I’ve decided to connect with a lot of people in a lot of different ways. I also read a lot of stuff, mostly online but also in print. And I try to write and share great content along the way. The problem is, each of these is never-ending. In other words, there will always be something else to read, someone else with whom to connect, and more to write. Especially now.

I’ve managed to boil my own approach to this new content-driven, socially-connected age down to three big questions. These three questions determine what I do the whole time I’m “working,” which rarely fits into an eight hour work schedule in the traditional sense.

Question #1: What Content Do I Need to Consume Today?

The answer to this question is a tough one. If I’m not careful, I can sit in front of the screen reading things all day long. The stream of information available never stops. Even the stream of good, useful content is overwhelming and too much for any one man army to keep up with. So there are some tools and approaches that help, and often our job is to decide which approach…

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Yesterday, I asked a group of pastors if they believe minister’s should address pop culture related topics in their messages. Over 1500 pastors responded to the survey. A whopping 74% of them said, “Yes”—ministers can and should talk about culture from the stage.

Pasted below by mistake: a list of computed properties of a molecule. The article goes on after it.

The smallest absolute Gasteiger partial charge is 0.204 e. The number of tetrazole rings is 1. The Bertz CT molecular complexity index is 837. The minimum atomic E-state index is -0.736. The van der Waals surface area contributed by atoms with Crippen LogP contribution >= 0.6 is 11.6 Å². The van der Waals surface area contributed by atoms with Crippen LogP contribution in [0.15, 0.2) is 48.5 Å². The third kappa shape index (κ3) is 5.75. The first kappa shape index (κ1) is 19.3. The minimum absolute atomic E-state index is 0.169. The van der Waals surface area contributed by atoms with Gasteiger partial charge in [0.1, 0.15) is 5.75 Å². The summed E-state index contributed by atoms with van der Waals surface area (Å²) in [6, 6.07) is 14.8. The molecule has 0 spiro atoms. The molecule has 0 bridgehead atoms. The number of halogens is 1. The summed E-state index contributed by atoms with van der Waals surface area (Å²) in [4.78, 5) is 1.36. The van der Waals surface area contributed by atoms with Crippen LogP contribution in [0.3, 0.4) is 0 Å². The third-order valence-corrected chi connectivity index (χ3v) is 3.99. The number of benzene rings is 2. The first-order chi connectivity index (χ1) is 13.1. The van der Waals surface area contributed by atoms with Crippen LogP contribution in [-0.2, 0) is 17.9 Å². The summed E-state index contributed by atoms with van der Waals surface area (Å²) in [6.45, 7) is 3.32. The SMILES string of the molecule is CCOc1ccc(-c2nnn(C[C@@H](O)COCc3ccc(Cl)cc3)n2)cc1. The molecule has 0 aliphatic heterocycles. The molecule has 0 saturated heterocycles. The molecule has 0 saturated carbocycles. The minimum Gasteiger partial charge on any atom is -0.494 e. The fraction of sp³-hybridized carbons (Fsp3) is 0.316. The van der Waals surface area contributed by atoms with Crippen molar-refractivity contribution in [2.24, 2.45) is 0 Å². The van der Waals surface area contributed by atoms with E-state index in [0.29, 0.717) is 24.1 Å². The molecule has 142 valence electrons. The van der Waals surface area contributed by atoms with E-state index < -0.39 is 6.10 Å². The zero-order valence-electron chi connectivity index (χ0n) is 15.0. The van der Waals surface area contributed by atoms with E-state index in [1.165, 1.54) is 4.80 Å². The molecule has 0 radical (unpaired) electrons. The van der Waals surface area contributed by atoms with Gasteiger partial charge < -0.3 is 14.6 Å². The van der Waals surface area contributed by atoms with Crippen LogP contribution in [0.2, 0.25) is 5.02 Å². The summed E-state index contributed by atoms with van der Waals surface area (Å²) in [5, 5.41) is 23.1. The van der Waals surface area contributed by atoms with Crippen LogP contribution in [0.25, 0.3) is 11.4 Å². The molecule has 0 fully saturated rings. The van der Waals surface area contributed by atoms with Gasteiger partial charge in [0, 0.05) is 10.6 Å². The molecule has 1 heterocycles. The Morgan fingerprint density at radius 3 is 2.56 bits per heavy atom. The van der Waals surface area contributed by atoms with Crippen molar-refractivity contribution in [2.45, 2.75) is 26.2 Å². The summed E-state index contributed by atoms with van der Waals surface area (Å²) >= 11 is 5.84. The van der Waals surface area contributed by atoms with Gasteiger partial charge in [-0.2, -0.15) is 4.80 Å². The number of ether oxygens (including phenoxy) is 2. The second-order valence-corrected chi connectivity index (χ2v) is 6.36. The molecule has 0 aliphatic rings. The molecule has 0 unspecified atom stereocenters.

Screen Shot 2015-01-23 at 11.03.12 AM

Recently, I chatted with Ministry Pass’ Content Manager, Wade Bearden, about pop culture and the Bible. Along with leading our sermon series planning department, Wade is also a film critic in his spare time. His work has been featured on Christianity Today, RogerEbert.com, and ChristandPopCulture.com. He’s also gearing up to help launch a new podcast on film and television in the next few months.

Here’s a quick summary of our conversation about pastors and pop culture: